paperback: (Vimes-do solemnly swear)
"There was the People's Republic of Treacle Mine Road (Truth! Justice! Freedom! Reasonably-Priced Love! And a Hard-Boiled Egg!), which would live for all of a few hours, a strange candle that burned briefly and died like a firework."

And a glorious 25th of May to you all.
paperback: (Vimes-do solemnly swear)
Or: why I am disinterested in BBC's Sherlock and dislike the Guy Ritchie Sherlock Holmes movies. (Yeah my first real dreamwidth post will be complaining about two very popular things. Sorry about that.)

I have two works which have largely formed how I approach mystery fiction- the television series Homicide: Life on the Street and the Watch books in Discworld. These are, admittedly, two rather atypical sources of influence. Homicide is in a lot of ways a workplace drama where the workplace happens to be the Homicide Unit in Baltimore, and the Watch books are, well, Discworld. But among the other things I've picked up from these works are two attitudes which are really relevant to this post.

1- Detectives solve cases, major and minor, through a combination of a lot of hard work and sheer luck. In Homicide a detective can spend weeks going through anything that might be evidence before getting to a breakthrough, and sometimes cases are solved just because the criminal is dumb enough to write things down and the detective is lucky enough to find it.

2- Genius observational deductions are frequently pretty stupid. There's a point in one book, I forget which one, where Vimes outright dismisses Clues like a guy having plaster on his sleeve, because while that could mean he's a professional plasterer, it could also mean his house or office are in the process of being replastered or are falling apart, or a number of other things. That passage always struck me as a jab at a particular type of fictional detective, but a jab I happen to agree with.

These actually cause problems with me and a number of works, but you can probably see how it's a particular issue when dealing with Holmes.

But that's not to say I'm against Holmes in any form. I admit I've never read the stories, but a few years ago I was introduced to the Granada t.v. series starring Jeremy Brett, and I genuinely love it. For one, Jeremy Brett is brilliant and the casts of the week are usually pretty strong, for another, it does in many ways frequently take something of a procedural approach. But I think it also does two things that other adaptations don't always do. First- Holmes may be the smartest guy in the room, but that doesn't mean we're instantly supposed to admire him and it doesn't mean he's infallible. And second- for the vast majority of the series, Holmes is challenging himself not by battling an evil genius, but by solving ordinary crimes committed by ordinary people in a way that is more competent than the police seem able to manage. In 36 episodes, Professor Moriarty appears in...3. And he's in none of the 5 movies.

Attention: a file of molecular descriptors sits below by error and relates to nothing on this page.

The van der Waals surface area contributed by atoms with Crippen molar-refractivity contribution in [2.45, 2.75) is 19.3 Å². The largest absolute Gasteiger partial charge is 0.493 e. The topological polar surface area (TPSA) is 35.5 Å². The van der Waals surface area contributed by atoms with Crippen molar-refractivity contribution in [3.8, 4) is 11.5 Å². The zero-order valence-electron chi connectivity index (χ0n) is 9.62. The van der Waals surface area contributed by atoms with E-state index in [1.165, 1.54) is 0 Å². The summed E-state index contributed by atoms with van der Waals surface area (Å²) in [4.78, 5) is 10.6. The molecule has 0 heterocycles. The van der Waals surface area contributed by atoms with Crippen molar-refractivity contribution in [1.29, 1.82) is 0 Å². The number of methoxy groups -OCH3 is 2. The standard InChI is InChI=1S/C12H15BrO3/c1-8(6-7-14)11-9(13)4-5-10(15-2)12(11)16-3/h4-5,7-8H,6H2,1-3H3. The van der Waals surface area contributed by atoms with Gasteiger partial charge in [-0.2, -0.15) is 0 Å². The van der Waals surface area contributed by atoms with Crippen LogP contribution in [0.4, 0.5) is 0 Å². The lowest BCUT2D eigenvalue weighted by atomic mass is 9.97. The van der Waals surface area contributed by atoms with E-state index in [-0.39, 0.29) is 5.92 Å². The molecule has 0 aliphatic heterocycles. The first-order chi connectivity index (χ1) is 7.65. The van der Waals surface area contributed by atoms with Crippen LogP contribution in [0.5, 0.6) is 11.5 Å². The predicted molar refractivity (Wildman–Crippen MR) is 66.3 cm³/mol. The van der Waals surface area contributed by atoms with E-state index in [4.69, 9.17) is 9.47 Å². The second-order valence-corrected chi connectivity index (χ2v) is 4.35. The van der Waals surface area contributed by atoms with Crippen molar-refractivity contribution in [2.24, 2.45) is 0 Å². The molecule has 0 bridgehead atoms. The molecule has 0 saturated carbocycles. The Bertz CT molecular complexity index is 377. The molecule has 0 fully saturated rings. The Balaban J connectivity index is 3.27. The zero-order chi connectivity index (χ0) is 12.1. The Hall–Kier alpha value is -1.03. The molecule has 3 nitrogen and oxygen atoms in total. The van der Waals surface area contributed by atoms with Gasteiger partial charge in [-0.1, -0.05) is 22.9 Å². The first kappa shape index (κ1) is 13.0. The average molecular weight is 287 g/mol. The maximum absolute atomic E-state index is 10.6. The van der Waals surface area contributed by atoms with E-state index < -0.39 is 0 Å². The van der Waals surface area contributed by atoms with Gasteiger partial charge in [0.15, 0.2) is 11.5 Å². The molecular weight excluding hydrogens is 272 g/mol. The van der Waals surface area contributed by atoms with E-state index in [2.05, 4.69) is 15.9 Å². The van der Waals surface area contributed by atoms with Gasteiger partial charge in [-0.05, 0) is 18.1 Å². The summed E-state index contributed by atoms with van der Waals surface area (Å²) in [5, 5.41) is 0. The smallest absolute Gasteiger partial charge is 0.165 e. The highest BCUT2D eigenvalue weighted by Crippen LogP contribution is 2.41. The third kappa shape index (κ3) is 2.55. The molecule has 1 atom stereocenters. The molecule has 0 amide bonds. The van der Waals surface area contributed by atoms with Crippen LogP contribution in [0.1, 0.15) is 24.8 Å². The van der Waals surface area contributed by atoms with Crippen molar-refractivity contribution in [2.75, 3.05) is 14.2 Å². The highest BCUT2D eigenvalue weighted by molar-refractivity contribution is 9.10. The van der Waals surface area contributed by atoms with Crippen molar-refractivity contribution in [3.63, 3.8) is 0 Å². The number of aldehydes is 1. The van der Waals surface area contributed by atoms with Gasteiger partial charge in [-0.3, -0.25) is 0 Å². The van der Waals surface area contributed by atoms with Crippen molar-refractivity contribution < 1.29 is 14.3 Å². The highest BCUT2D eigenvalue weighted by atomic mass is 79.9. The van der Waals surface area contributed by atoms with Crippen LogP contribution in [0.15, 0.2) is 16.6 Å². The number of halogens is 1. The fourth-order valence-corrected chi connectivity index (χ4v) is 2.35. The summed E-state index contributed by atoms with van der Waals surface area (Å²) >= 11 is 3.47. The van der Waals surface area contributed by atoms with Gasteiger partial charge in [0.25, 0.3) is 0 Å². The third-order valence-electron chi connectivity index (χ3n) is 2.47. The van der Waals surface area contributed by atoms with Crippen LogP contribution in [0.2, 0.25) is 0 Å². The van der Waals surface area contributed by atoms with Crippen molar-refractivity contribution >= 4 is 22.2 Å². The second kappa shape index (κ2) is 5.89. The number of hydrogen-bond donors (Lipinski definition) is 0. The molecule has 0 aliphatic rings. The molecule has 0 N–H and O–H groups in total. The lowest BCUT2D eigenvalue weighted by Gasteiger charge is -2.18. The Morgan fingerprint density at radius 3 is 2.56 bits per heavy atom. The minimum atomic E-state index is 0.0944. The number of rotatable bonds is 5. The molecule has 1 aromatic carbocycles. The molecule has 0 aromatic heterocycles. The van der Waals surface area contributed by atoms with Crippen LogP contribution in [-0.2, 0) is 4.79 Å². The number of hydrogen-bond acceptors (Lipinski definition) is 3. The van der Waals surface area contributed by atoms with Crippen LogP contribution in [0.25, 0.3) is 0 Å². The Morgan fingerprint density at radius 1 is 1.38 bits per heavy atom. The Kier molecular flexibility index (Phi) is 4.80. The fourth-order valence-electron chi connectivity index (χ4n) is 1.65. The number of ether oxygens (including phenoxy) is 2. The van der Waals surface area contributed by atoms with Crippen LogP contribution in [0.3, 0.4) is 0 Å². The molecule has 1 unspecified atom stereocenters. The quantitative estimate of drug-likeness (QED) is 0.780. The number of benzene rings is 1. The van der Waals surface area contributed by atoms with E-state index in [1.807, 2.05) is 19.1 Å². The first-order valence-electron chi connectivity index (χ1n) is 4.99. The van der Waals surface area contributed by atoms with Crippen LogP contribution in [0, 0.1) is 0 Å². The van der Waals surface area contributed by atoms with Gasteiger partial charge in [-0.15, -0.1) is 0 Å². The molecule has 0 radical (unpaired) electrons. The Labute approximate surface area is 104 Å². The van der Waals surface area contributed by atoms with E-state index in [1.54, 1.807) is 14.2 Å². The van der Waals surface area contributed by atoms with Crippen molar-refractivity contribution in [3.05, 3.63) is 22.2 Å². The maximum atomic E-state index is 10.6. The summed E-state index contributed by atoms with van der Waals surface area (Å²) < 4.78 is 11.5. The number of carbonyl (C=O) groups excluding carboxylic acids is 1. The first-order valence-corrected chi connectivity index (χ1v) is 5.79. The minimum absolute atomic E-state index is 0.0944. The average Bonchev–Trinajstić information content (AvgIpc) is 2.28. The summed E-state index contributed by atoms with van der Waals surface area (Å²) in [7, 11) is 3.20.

Now the 2009 movie, which I did end up sitting through, is a different story (for one, I do not think it is a good film, but I'll leave that issue aside for the moment). Holmes is so much of a genius that we're clearly supposed to find him just irresistibly cool. His quirks seem meant to be strange but charming, and also cool. Basically, instead of just a brilliant detective and questionable human being, Downey Jr.'s Holmes seems meant to be a totally awesome action-mystery hero! And frankly, I find that uninspired and I don't think the movie pulls it off. But worse than that, it's all about Holmes thwarting a HUGE CONSPIRACY and also about setting up the great criminal genius Holmes will take on in a later movie! And while I am frequently fine with huge conspiracies and criminal geniuses in my fiction, there's an assumption of "this great genius is only suited to battle another great genius or at least someone who is vastly powerful" in this approach to Holmes that just doesn't sit well with me at all. (Not to mention it's pretty rare for screenwriters to really pull a battle between geniuses off.)

To be fair to BBC's Sherlock, I haven't seen it and if it happens to be on or if my parents happen to be watching it I'll give it a try. And from what I hear about it it doesn't seem like it takes the "above us mere mortals" approach to Holmes' character. But what I've heard about Moriarty's prominence in the show makes me wary enough that I am not going to seek the series out.

I'll be over here praying for a Wallander series 3 instead.

(Thanks to Homicide episode one for the quote I used in the title.)
paperback: (Sunshine-bad habits)
WELL I GUESS I WILL ACTUALLY BE USING THIS NOW. After all I have promised [personal profile] highways babbling about Tortall and I should not disappoint now, should I?


So this is a "if you don't remember who this is, just get rid of me" post. And also just a "hey, what's up?" post.


I rather wish I was more eloquent on things like this.
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That lack of content thing. I feel like I should fix it.

So. Um. I'm [livejournal.com profile] elspeth_vimes. You may call me Orlando, or Orly.

I am terrible at introductions. You're probably noticing this. (Of course, you also probably already know me, rendering all this moot!)

In the absence of meaningful content, my brain being dead, have the Beatles.

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